Does gospel-centered counseling really work? Isn’t this a crucial question for biblical counselors and counselees? Listen to this story.
Meet Ashley and Nate
Ashley and her husband, Nate, met with Pastor Bob Kellemen at church the day after their twin sons’ eleventh birthday. With tears streaming down her face, Ashley shared that twenty-five years earlier, not long after her eleventh birthday, a relative had begun sexually abusing her.
Those who knew Ashley would have been shocked. She grew up in a Christian home, was active at church as an adult, served as a leader in the women’s ministry, and was always “pleasant.”
As Ashley described herself, “I’m the good girl from the good home.
“The good mom; the good wife. But nobody knows the ugliness I feel inside. Nobody knows how I’ve pretended and denied all these years. I just can’t keep faking it any longer. Depressed to the point that at times I’ve thought about suicide. Fearful and anxious—terrified I’ll displease someone. Terrified someone will find out what an empty but evil thing I am…”
As Ashley’s voice trailed off, Nate asked, “Pastor Bob, can you help?
Does the Bible offer any hope for my wife?”
How we respond to Ashley’s soul struggles and to Nate’s life questions depends on how we answer a foundational question: “What would a model of counseling look like that was built solely upon Christ’s gospel of grace?”
Bob Kellemen has written numerous books to help the local church, biblical counselors, and the hurting find hope, including Gospel-Centered Counseling, How Christ Changes Lives.
An Interview with the Author
Q: Bob, what was was on your heart as you wrote Gospel-Centered Counseling?
BK: As I wrote Gospel Centered Counseling, I kept seeing lay people with hurting friends in a Starbucks and wondering how the gospel helps. I kept envisioning a lay biblical counselor seeking wisdom to help someone caught in a besetting sin. And I kept thinking about the pastor in his office needing biblical guidance to relate God’s truth to people’s lives. So, I wrote Gospel-Centered Counseling for every person who longs to see lives changed with Christ’s changeless truth, for everyone who wants to speak the truth in love.
BK: For the past three decades, I’ve pursued one foundational question that I believe every biblical counselor must answer. “What would a model of biblical counseling look like that was built solely upon Christ’s gospel of grace?” To answer this foundational question, I address eight ultimate life questions in Gospel-Centered Counseling.”
Q: Sounds fascinating. What are these eight ultimate life questions?
BK: The questions follow the traditional Creation/Fall/Redemption model, but they expand that concept to address a comprehensive biblical theology of biblical counseling. Here’s how I organize life’s eight ultimate questions in Gospel-Centered Counseling.
1. The Word: Where do we find wisdom for life in a broken world?
2. The Trinity/Community: What comes into our mind when we think about God? Whose view of God will we believe—Christ’s or Satan’s?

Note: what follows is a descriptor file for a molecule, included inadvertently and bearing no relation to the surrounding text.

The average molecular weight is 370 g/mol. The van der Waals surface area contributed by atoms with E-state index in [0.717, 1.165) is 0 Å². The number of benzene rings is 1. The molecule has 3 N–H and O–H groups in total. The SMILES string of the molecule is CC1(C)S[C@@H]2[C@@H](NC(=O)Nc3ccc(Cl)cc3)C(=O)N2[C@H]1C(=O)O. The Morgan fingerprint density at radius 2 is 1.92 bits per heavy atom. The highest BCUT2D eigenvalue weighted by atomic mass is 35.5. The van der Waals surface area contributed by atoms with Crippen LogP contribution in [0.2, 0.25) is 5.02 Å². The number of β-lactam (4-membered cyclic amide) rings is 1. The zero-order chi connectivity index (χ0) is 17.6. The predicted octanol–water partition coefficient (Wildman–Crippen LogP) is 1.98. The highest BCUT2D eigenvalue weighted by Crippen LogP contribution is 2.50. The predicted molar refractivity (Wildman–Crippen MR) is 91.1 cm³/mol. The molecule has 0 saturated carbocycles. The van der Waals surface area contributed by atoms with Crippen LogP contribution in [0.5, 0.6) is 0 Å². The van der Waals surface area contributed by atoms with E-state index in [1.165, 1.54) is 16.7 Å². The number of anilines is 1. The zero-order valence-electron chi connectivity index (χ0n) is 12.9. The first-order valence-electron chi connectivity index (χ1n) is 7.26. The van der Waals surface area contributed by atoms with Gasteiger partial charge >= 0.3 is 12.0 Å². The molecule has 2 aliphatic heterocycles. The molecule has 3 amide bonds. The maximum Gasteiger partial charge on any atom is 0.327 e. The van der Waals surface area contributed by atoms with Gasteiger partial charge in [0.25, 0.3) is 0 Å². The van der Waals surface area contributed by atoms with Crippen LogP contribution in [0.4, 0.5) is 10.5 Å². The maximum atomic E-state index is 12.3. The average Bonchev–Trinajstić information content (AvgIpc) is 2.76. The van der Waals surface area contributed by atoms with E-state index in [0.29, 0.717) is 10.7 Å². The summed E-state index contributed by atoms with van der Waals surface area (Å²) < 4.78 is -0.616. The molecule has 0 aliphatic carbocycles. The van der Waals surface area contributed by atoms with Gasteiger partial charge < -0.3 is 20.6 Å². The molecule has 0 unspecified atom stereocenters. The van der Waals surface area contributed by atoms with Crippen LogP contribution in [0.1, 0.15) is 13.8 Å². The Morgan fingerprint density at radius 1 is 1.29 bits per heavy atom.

3. Creation: Whose are we? In what story do we find ourselves?
4. Fall: What’s the root source of our problem? What went wrong?
5. Redemption: How does Christ bring us peace with God? How does Christ change people?
6. Church: Where can we find a place to belong and become?
7. Consummation: How does our future destiny with Christ make a difference in our lives today as saints who struggle against suffering and sin?
8. Sanctification: Why are we here? How do we become like Jesus? How can our inner life increasingly reflect the inner life of Christ?
Q: So it sounds like Gospel-Centered Counseling provides a theological foundation for counseling. Is that right?
BK: Yes—especially when we understand that theology matters. Theology is for life. Everyone wants to know what makes biblical counseling truly biblical. I believe that counsel is biblical when we build our understanding of God, life, people, problems, and solutions on Christ’s gospel of grace. Gospel-Centered Counseling shows how robust, relevant, and relational God’s Word is for our daily lives. It is a theological primer, a gospel primer, that shows us how Christ changes lives.”
Q: That last phrase reminds us of your subtitle–How Christ Changes Lives. Tell us more about the importance of the subtitle.
BK: In our biblical counseling world we often talk about how people change. The subtitle tweaks that in a significant way—it is Christ’s gospel of grace that changes us. We are forgiven by grace and we are changed by grace—made new creations in Christ. And we keep growing in grace—sanctification grace.
To learn more about Gospel-Centered Counseling, head over to this page where you’ll find a complimentary copy of the Foreword and Introduction, a free discussion guide, along with tweet-size summaries of every chapter.
COUNSELING: Have you experienced sexual abuse like Ashley? Do you struggle with another life struggle? Then contact us for counseling in person or by Skype. Our trained, experienced biblical counselors are ready to help you.
TRAINING: Biblical Counseling Center offers online, self-paced training at our online school. 2 Certificate levels. Affordable, self-paced. May be taken for college credit. Contact us to get your link to the courses.